Self-actualizing persons are not dependent for their main satisfactions on other people or culture or means-to-ends, or in general, on extrinsic satisfactions. Rather they are dependent for their own development and continued growth upon their own potentialities and latent resources. The meaning of their life is self-decision, self-governing and being an active, responsible, self-disciplined deciding person rather than a pawn or a person helplessly ruled by others.
7. Continued freshness of appreciation.
Self-actualizing people have a wonderful capacity to appreciate again and again the basic pleasures of life. They experience awe, pleasure, and wonder in their everyday world, such as nature, children, music and sexual experience. They approach these basic experiences with awe, pleasure, wonder and even ecstasy.
8. The mystic experience, the oceanic feeling.
Self-actualizing people commonly have mystic or `peak' experiences or times of intense emotions in which they transcend self. During a peak experience, they experience feelings of ecstasy, awe, and wonder with feelings of limitless horizons opening up, feelings of unlimited power and at the same time feelings of being more helpless than ever before. The experience ends with the conviction that something extremely important and valuable has happened so that the person is to some extent transformed and strengthened by the experience that has a carry-over into everyday life.
9. Oneness with humanity.
Self-actualizing people have deep feelings of identification, sympathy and affection for other people, and a deep feeling of empathy and compassion for human beings in general. This feeling is, in a sense, unconditional in that it exists along with the recognition of the existence in others of negative qualities that may provoke occasional anger, impatience, and disgust.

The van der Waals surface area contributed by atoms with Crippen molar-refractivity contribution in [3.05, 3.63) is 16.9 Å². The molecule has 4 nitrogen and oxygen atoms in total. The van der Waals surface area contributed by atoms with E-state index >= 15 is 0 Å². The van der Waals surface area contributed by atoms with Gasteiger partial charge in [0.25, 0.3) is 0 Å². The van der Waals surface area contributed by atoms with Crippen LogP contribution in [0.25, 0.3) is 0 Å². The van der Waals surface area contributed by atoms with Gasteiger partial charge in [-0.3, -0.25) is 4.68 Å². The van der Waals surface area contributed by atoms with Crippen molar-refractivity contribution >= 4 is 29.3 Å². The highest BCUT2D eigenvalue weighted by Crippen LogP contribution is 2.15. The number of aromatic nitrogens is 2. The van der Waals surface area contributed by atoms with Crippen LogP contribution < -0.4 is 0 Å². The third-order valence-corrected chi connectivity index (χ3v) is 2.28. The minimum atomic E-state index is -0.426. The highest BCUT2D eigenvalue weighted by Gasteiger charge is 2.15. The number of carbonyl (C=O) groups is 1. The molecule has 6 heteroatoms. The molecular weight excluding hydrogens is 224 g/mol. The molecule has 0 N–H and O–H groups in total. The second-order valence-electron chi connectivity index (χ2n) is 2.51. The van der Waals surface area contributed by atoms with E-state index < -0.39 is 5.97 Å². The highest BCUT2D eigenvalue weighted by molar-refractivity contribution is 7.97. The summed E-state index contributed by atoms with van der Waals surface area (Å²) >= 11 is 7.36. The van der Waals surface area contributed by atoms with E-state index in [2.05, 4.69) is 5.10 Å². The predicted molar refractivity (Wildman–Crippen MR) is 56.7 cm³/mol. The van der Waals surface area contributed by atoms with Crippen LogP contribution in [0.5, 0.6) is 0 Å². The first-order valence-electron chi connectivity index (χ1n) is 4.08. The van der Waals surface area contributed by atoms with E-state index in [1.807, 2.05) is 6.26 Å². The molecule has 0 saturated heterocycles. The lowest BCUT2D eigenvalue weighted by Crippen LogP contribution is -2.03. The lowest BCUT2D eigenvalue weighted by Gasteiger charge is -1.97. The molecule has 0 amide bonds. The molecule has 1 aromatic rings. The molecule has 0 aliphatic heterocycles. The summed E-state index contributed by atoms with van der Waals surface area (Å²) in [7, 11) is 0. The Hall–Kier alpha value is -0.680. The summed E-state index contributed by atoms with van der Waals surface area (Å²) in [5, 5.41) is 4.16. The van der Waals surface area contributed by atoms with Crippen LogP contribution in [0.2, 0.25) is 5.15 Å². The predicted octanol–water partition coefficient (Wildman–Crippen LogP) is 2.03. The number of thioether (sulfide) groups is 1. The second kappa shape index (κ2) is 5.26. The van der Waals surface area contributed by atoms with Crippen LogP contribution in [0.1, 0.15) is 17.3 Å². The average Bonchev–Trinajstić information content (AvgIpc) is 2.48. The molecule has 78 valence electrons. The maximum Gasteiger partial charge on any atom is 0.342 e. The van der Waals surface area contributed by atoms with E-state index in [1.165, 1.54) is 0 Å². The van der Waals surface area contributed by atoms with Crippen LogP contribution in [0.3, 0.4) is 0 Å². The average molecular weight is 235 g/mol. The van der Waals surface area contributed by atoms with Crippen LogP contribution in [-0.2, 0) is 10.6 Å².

10. Deep interpersonal relations.
Self-actualizing people have deeper and more profound inter-personal relationships than most adults, but not necessarily deeper than children. They are capable of more closeness, greater love, more perfect identification, more erasing of ego boundaries than other people would consider possible. One consequence is that self-actualized people have especially deep ties with rather few individuals and their circle of friends is small. They tend to be kind or at least patient to almost everyone, yet they do speak realistically and harshly of those whom they feel deserve it — especially the hypocritical, pretentious, pompous, or the self-inflated individual.
11. Democratic character structure.
Self-actualizing people are democratic in the deepest possible sense. They are friendly towards everyone regardless of class, education, political beliefs, race, or color. They believe it is possible to learn something from everyone. They are humble in the sense of being aware of how little they know in comparison with what could be known and what is known by others. They are ready and willing to learn from anyone. They respect everyone as a potential contributor to their knowledge, merely because everyone is a human being.
12. Ethical means towards moral ends.
Self-actualizing persons are highly ethical. They clearly distinguish between means and ends and subordinate means to ends. Their notions of right and wrong and of good and evil are often not conventional ones.
13. Philosophical, unhostile sense of humor.
Self-actualizing people have a keen, unhostile sense of humour. They don't laugh at jokes that hurt other people or are aimed at others' inferiority. They can make fun of others in general — or of themselves — especially when they are foolish or try to be big when they are small. They are inclined towards thoughtful humour that elicits a smile, is intrinsic to the situation, and spontaneous.
Self-actualizing people are highly imaginative and creative. The creativity involved here is not special-talent creativity. It is a creativity potentially inherent in everyone but usually suffocated by acculturation. It is a fresh, naive, direct way of looking at things, rather similar to the naive and universal creativity of unspoiled children.